Mechanistically, peripheral effects of beta blockers on the heart and kidneys lead to decreased chronotropy and inotropy as well as lower blood pressure. These cardiovascular and hemodynamic changes could cause fatigue, decreased energy, and sexual dysfunction that may be interpreted as symptoms of new-onset depression.

Researchers found that beta-blocker use was not associated with depression in a case-control study examining 4,302 New Jersey Medicaid records.3 Also, because most patients in this study received propranolol, the authors were unable to confirm a long-held belief that highly lipophilic beta blockers (such as propranolol, metoprolol, and timolol) are more likely than hydrophilic beta blockers such as atenolol to produce depression.

A retrospective cohort study analyzed 381 patients from 2 myocardial infarction (MI) trials who had been assessed for depressive symptoms and severity.4 Researchers matched 254 subjects taking beta blockers during hospitalization for MI with 127 subjects not taking beta blockers. Patients in the study were well balanced on multiple baseline characteristics, including demographics, history of depression, and left ventricular ejection fraction, although those who did not take beta blockers had a significantly higher incidence of chronic obstructive pulmonary disease, digoxin use, and pre-MI beta-blocker use. Researchers assessed depressive symptoms using the Beck Depression Inventory (BDI) at baseline and 3, 6, and 12 months post-MI and identified patients with depression using a Composite International Diagnostic Interview. They found no statistically significant difference in BDI scores between beta-blockers users and nonusers at discharge and at 3, 6, and 12 months post-MI after accounting for potential confounding factors, including:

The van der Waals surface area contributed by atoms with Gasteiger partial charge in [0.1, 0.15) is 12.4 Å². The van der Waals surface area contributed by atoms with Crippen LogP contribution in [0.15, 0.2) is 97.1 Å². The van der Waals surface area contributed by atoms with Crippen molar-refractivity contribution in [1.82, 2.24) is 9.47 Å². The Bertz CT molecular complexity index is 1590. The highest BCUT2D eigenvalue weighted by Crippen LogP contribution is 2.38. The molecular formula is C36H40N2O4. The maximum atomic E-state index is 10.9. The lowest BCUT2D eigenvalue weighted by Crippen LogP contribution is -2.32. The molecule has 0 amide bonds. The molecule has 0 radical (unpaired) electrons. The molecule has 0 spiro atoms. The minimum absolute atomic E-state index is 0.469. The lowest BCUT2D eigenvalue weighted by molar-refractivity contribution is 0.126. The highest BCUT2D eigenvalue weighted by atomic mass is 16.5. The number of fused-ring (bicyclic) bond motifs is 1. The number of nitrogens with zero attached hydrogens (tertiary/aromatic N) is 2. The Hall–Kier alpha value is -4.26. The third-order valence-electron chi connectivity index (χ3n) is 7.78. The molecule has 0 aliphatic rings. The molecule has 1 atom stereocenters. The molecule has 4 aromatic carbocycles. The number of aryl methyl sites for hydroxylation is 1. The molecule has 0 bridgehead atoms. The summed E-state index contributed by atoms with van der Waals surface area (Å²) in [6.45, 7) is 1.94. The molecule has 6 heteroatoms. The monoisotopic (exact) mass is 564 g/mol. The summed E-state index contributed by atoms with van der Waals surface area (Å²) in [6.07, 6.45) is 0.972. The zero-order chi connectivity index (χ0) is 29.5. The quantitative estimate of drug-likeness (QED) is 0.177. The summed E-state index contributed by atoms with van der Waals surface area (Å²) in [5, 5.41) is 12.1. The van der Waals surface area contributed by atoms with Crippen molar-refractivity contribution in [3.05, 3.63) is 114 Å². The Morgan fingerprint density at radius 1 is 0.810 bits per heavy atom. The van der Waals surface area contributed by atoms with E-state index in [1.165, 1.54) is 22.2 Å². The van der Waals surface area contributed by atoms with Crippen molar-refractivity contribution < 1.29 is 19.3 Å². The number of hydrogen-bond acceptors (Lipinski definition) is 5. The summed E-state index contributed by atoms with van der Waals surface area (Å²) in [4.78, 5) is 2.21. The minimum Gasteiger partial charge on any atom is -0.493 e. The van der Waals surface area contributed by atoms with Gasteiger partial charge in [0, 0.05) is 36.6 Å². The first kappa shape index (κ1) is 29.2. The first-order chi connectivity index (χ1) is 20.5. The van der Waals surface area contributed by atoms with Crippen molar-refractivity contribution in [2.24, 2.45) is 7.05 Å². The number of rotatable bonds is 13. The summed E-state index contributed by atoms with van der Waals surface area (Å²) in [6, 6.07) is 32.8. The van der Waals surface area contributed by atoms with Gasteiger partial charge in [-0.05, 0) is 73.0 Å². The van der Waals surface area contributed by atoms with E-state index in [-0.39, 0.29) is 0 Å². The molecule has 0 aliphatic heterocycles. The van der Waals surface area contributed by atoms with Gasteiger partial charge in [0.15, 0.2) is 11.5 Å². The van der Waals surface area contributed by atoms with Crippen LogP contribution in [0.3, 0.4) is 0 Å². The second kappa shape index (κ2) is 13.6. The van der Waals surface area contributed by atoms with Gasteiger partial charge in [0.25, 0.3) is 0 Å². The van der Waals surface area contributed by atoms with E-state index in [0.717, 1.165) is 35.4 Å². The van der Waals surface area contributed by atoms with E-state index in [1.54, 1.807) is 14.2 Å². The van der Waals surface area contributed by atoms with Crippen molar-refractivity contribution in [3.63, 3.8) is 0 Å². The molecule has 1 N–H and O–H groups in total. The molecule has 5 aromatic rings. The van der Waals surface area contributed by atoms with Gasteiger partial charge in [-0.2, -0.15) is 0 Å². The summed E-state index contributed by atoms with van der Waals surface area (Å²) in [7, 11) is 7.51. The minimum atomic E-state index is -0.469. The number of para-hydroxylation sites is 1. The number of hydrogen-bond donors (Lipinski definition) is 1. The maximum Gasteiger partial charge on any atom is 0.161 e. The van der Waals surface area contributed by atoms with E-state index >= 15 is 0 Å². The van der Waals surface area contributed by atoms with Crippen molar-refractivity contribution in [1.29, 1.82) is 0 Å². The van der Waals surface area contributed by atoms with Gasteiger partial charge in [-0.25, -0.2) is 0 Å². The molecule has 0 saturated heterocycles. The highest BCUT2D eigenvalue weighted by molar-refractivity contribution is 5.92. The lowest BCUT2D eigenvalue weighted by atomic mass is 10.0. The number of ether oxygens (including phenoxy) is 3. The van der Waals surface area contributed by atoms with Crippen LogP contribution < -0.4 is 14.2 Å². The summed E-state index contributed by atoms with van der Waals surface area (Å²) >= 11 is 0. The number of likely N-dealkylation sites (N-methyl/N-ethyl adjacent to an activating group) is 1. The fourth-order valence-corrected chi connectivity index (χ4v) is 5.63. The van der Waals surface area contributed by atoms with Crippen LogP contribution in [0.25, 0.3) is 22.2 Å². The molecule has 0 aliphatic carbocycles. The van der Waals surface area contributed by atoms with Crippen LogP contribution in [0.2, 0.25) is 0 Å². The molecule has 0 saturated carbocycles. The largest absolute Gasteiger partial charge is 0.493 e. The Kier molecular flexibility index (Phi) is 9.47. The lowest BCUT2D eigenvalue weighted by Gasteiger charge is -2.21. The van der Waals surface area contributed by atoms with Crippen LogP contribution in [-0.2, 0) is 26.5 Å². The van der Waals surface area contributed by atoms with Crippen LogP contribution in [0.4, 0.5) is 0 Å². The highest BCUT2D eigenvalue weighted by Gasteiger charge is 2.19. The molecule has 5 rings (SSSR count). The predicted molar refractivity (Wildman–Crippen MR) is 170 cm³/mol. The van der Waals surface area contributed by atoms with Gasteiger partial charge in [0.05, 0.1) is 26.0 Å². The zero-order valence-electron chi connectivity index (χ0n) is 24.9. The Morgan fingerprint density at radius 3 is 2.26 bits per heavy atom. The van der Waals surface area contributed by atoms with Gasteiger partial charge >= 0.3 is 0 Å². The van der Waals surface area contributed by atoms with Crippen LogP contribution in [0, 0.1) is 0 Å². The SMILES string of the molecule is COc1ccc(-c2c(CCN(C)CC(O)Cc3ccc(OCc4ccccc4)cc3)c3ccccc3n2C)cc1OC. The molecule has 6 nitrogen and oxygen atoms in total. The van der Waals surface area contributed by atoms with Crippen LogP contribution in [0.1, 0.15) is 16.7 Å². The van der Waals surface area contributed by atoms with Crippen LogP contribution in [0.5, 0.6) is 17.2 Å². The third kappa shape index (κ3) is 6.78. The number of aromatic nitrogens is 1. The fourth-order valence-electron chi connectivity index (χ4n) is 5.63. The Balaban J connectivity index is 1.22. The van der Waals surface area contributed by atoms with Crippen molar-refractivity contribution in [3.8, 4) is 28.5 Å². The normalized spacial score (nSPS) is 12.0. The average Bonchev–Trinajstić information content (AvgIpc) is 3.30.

• contraindications for beta-blocker use (other than history of depression)
  • indicators and risk factors for cardiac disease
  • baseline depressive symptoms
  • benzodiazepine use.